OTHER STORIES LAST WEEK:

     

    TABLE WITH LAST WEEK'S MONETARY POLICY DECISIONS:

    COUNTRYMSCINEW RATEOLD RATE1 YEAR AGO
    NAMIBIA 6.00%5.75%5.50%
    ICELAND 6.00%6.00%6.00%

    This week (Week 35) eight central banks are scheduled to decide on monetary policy: Israel, Angola, Hungary, Turkey, Albania, Fiji, Egypt and Colombia.

    TABLE WITH THIS WEEK'S MONETARY POLICY DECISIONS:

    COUNTRYMSCIDATECURRENT RATE1 YEAR AGO
    ISRAELDM25-Aug0.50%1.25%
    ANGOLA 25-Aug8.75%9.75%
    HUNGARY 26-Aug2.10%3.80%
    TURKEYEM27-Aug8.25%4.50%
    ALBANIA 27-Aug2.50%3.50%
    FIJI 28-Aug0.50%0.50%
    EGYPTEM28-Aug9.25%9.25%
    COLOMBIAEM29-Aug4.25%3.25%

    www.CentralBankNews.info

    Aug 25 1:16 AM | Link | Comment!
  • Monetary Policy Week In Review – Aug 11-15, 2014: 3 Banks Cut As Geopolitical Uncertainty Gnaws At Sentiment

    Last week in global monetary policy three central banks (South Korea, Chile and Armenia) cut their key rates to shore up economic growth amidst deep concern over geopolitical stability, a theme that is now reverberating through financial markets.
    Four of the nine central banks that issued policy statements last week specifically referred to geopolitical developments with the National Bank of Georgia again noting that domestic and external demand had already been impacted and this would further delay what it described as a necessary exit from accommodative monetary policy.
    The impact of international tensions in Ukraine and the Mideast on monetary policy was also referred to by Mark Carney, Bank of England (NYSE:BOE) governor, in his press conference last Wednesday, though at this point it has not had any affect on U.K. policy.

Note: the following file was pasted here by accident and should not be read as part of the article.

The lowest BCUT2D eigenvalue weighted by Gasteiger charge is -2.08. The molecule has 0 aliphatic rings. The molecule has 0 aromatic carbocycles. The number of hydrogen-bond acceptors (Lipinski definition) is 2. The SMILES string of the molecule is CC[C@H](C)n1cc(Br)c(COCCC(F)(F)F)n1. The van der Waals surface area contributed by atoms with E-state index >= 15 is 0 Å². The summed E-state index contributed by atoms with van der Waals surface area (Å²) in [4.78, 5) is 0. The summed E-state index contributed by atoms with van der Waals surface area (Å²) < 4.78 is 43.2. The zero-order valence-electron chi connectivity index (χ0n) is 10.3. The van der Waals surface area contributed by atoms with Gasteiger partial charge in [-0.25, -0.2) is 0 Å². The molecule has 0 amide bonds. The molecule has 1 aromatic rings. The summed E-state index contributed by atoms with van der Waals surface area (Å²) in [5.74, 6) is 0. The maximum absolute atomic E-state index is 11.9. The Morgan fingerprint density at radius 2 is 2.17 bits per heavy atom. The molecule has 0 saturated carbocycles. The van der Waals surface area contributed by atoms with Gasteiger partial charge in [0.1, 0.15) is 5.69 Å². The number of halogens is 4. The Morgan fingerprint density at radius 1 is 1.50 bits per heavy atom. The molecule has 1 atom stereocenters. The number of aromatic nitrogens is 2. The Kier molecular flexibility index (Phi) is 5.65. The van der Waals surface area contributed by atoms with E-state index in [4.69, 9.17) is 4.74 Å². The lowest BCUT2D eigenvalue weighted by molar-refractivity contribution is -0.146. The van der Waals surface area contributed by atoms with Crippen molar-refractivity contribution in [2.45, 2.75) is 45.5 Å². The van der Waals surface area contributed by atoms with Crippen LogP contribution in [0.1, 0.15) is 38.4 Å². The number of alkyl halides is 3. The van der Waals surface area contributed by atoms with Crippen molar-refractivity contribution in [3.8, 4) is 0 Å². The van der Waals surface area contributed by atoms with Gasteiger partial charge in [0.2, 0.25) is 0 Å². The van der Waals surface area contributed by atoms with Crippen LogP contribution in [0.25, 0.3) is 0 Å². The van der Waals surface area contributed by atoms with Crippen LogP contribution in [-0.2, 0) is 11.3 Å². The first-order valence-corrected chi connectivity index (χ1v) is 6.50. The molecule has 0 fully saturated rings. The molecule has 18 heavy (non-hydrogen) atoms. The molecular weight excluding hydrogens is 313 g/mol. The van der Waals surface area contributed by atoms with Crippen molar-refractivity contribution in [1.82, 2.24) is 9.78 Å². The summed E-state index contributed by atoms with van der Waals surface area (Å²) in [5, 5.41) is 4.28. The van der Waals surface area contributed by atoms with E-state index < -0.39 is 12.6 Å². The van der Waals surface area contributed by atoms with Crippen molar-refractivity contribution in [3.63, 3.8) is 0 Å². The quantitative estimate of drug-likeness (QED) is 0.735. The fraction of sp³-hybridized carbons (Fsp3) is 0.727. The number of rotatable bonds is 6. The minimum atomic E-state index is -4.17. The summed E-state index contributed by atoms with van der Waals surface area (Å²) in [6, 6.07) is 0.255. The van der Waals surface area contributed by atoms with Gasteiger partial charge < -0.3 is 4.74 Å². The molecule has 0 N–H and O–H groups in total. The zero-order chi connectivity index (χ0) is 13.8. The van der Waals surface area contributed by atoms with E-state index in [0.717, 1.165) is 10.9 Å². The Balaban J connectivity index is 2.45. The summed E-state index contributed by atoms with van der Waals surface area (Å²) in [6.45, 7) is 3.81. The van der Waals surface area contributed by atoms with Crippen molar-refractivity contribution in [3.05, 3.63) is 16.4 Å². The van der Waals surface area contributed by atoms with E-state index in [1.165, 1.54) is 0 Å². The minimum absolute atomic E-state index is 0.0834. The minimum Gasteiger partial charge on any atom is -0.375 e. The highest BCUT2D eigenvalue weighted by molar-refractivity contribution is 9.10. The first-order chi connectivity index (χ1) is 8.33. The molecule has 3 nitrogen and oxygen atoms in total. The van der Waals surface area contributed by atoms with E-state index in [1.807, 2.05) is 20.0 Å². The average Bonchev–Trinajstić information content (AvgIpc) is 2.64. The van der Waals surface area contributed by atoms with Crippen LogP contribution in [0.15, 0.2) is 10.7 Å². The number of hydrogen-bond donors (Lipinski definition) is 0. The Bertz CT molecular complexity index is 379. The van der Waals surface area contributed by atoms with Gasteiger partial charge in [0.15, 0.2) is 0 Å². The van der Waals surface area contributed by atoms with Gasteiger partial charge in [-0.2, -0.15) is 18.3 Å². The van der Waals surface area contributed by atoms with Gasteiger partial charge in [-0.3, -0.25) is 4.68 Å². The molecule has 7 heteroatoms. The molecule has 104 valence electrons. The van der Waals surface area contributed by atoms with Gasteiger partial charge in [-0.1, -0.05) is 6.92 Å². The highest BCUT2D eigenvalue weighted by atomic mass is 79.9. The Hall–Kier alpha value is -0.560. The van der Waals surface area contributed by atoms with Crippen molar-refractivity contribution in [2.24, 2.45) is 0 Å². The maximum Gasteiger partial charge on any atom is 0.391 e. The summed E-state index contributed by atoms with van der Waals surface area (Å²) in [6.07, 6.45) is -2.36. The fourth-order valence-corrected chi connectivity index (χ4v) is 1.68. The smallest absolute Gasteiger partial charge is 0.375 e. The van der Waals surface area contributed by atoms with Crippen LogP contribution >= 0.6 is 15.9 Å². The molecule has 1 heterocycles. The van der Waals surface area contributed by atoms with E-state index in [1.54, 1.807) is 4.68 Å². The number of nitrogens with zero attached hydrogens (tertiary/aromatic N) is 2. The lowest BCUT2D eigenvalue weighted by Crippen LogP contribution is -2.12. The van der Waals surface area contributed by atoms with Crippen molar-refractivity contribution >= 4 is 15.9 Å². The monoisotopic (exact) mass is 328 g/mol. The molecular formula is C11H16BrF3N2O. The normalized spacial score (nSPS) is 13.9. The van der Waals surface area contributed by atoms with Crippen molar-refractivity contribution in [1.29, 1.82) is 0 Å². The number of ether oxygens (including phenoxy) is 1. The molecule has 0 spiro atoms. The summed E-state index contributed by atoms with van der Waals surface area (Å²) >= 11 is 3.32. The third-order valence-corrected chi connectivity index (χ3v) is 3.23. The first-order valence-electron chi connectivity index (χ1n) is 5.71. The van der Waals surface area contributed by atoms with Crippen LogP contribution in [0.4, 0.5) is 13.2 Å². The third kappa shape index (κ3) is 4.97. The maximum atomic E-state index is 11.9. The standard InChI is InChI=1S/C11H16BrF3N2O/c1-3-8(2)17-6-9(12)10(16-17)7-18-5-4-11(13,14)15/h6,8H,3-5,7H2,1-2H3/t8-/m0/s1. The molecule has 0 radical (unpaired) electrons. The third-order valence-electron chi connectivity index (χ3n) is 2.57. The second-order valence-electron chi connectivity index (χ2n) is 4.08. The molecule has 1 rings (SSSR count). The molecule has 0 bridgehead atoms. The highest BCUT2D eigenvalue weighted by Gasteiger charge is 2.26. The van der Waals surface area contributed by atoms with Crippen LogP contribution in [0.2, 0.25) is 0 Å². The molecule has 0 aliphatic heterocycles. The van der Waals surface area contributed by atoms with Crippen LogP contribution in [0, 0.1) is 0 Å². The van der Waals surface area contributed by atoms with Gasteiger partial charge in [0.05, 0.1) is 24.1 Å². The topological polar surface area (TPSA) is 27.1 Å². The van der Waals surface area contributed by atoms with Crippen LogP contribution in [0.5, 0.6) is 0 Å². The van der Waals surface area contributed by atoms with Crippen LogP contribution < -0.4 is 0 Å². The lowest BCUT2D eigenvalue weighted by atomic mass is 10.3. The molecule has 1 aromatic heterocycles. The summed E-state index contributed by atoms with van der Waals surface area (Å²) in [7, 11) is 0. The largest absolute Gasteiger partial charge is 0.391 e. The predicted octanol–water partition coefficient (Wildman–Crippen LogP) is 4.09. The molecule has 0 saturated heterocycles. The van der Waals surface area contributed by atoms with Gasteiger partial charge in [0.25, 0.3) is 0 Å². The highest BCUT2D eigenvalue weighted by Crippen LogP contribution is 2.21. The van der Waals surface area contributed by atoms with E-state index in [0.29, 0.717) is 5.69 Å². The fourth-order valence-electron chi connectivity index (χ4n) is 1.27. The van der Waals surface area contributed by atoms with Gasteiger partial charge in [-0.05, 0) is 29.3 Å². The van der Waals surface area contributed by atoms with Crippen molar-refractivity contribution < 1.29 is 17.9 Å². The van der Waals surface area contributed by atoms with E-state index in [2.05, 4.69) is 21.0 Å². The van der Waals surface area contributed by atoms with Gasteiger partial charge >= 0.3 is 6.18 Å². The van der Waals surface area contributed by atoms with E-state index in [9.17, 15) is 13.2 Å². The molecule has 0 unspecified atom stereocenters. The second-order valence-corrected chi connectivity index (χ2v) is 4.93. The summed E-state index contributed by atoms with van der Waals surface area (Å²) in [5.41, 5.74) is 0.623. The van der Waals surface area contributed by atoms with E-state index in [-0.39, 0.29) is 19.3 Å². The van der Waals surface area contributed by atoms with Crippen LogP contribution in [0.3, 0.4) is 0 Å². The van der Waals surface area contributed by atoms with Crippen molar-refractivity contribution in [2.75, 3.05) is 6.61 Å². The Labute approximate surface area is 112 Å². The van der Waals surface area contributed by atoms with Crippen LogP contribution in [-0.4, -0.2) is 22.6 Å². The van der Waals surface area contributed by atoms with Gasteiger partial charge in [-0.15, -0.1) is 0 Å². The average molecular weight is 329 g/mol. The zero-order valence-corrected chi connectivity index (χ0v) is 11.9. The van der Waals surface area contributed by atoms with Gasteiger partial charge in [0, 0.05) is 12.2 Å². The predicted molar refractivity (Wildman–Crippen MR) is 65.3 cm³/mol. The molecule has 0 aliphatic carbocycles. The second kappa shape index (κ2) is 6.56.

"I would say it's early days, but it's something we obviously have to monitor and if it becomes an important determinant obviously we'll talk more directly to it," Carney said, adding that geopolitical events can evolve rapidly.
    In addition to Georgia, South Korea, Armenia and Uganda's central banks also referred to geopolitical uncertainties in their policy statements.
    "Financial and commodity markets also remain vulnerable to instability as geopolitical risks remain elevated," the Bank of Uganda said.
    The other recurring theme among central banks was the coming shift in monetary policy in the United States and the U.K., with emerging market central banks continuing to position themselves to avoid a repeat of last summer's "taper tantrum" when global capital reversed course and started flowing out of emerging markets and back to advanced economies.
    "Looking ahead, there are a number of global risks that we need to be wary of, among other things, the normalization of Fed policy and the Bank of England, and the risk of spillovers and spillback from the weakening economy of emerging markets," Bank Indonesia (BI) said.
    Indonesia, along with Turkey, India and South Africa, were among those countries that were most seriously affected by the outflow of capital, with their central banks forced to raise interest rates to project their currencies and rein in accelerating inflation.